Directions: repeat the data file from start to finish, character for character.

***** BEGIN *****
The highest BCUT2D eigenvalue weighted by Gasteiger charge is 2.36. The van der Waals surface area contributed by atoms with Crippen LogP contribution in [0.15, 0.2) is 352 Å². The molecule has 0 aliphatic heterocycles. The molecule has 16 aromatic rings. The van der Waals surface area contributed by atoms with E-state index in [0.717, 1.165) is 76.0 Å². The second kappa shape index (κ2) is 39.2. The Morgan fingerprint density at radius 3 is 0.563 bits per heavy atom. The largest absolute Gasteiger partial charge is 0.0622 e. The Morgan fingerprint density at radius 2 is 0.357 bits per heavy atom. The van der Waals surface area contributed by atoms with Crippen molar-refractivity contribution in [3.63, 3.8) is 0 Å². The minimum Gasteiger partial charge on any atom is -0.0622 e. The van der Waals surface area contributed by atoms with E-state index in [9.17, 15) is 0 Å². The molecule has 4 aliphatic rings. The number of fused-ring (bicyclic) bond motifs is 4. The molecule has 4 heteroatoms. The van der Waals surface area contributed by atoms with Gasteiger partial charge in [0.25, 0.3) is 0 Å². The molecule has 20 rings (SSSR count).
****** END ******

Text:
The highest BCUT2D eigenvalue weighted by Gasteiger charge is 2.36. The van der Waals surface area contributed by atoms with Crippen LogP contribution in [0.15, 0.2) is 352 Å². The molecule has 0 aliphatic heterocycles. The molecule has 16 aromatic rings. The van der Waals surface area contributed by atoms with E-state index in [0.717, 1.165) is 76.0 Å². The second kappa shape index (κ2) is 39.2. The Morgan fingerprint density at radius 3 is 0.563 bits per heavy atom. The largest absolute Gasteiger partial charge is 0.0622 e. The Morgan fingerprint density at radius 2 is 0.357 bits per heavy atom. The van der Waals surface area contributed by atoms with Crippen molar-refractivity contribution in [3.63, 3.8) is 0 Å². The minimum Gasteiger partial charge on any atom is -0.0622 e. The van der Waals surface area contributed by atoms with E-state index in [9.17, 15) is 0 Å². The molecule has 4 aliphatic rings. The number of fused-ring (bicyclic) bond motifs is 4. The molecule has 4 heteroatoms. The van der Waals surface area contributed by atoms with Gasteiger partial charge in [0.25, 0.3) is 0 Å². The molecule has 20 rings (SSSR count).